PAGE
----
I want to allot enough time to continue self-reflection at school and I think my decision to cut things out of my life and to work less hours will allow me to do so. I want to continue Yoga when I go back to New York and I think it will remind me patience and to be gentle with myself and my body.

new york city

I still can’t really put into words what happened in Thailand and maybe I am not that different because of it- but I feel older (and maybe a little bit wiser) and I know I’ve made some great friends while I was there and I can’t wait to see them again in the future. (You all better visit me in NYC!)

time flies

Now that the summer is coming to a close, my posts will return to going back to food and food issues. I feel a little out of the loop in the food world and I am going to spend some time now to catch up on reading. Thanks for reading about my Asian Adventures and coming along for the ride. Who knows, maybe I’ll go back to Asia next summer (Bali?).


Alicia Kim

An American Girl in a Thai World
July 14, 2010, 7:43 AM
Filed under: Alicia's Asia Adventures | Tags: , , , ,

When I was young, my mom would tell me a story about a green frog. I’m pretty sure it came from my grandma so please ignore the awkward translation from Korean to English:

There was a young green frog that always did the exact opposite of what his mother said. If she said to go left, he would go right. If she said to jump into the water, he would jump into the dirt, etc. One day, the mother frog was about to pass away and her last request to her son was for her body to be buried next to the river thinking that the green frog will bury her far away from the river. The green frog was so upset when his mother died that he finally listened to what she said and buried her near the river. So whenever it rains, you can hear the green frog cry because his mother is closer to floating away.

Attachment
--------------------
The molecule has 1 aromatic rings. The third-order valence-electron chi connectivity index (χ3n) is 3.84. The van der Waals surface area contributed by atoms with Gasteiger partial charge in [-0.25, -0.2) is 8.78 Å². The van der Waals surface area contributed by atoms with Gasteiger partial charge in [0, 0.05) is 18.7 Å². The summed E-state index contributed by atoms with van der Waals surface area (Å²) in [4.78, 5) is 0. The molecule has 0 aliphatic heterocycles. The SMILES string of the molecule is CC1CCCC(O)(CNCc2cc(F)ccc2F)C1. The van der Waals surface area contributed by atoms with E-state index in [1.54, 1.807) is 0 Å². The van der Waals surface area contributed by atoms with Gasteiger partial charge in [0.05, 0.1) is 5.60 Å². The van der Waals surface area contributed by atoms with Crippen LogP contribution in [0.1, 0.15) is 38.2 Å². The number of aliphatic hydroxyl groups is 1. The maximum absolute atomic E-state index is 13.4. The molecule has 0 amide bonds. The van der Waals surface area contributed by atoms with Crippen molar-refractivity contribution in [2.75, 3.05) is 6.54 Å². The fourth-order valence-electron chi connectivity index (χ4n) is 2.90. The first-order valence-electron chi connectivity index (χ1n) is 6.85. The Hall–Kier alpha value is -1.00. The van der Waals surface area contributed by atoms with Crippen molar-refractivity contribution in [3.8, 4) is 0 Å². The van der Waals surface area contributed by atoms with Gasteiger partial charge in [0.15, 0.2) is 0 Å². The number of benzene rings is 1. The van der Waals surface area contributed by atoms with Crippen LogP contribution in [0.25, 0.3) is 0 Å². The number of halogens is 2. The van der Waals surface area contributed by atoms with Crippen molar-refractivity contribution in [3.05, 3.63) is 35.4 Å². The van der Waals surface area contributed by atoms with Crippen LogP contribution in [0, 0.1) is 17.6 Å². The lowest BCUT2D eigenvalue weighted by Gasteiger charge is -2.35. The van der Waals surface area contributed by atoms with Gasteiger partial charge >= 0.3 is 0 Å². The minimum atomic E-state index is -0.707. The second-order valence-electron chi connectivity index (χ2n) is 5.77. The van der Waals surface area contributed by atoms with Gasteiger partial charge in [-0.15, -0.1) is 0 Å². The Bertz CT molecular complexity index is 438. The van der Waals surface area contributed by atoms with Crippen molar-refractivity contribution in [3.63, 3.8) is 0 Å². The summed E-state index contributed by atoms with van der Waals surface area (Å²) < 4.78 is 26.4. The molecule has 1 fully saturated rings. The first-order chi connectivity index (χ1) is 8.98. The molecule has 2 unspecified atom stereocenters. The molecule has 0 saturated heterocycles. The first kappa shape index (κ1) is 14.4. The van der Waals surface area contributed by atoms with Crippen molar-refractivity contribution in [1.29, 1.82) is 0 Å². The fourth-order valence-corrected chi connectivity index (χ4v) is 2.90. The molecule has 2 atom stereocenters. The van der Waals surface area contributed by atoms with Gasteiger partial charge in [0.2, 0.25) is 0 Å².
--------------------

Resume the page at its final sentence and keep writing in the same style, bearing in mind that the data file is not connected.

I think the moral of the story was to always listen to your parents or else you will regret it later. Even to this day my mom calls me a “green frog” because I always go against what she says or I don’t really listen to her opinion and do whatever I want to do.

So what has inspired me to tell you this kinda ridiculous story from my childhood? My group and I are putting together a volunteer program that would include living in the local community and working on a project with the villagers. I tried to give them some ideas on the structure of the volunteer program based off of my experience in Amigos de las Americas volunteer in Nicaragua 2006. We hit a road block when the Thai interns told me that they don’t think that many students would be willing to pay to volunteer and that they don’t really have that many fundraising programs similar to those in the States. For example, instead of selling candy bars or baked goods to raise money, they will go to a local night market and sing and ask for by-standers to donate money or they will ask a classmate’s father’s company to sponsor their program. Then another intern (born in Japan but goes to school in Canada) asked if students’ parents would want them to go volunteer. I don’t remember exactly how this all went down but suddenly we had a heated discussion about parents expectations and family obligations.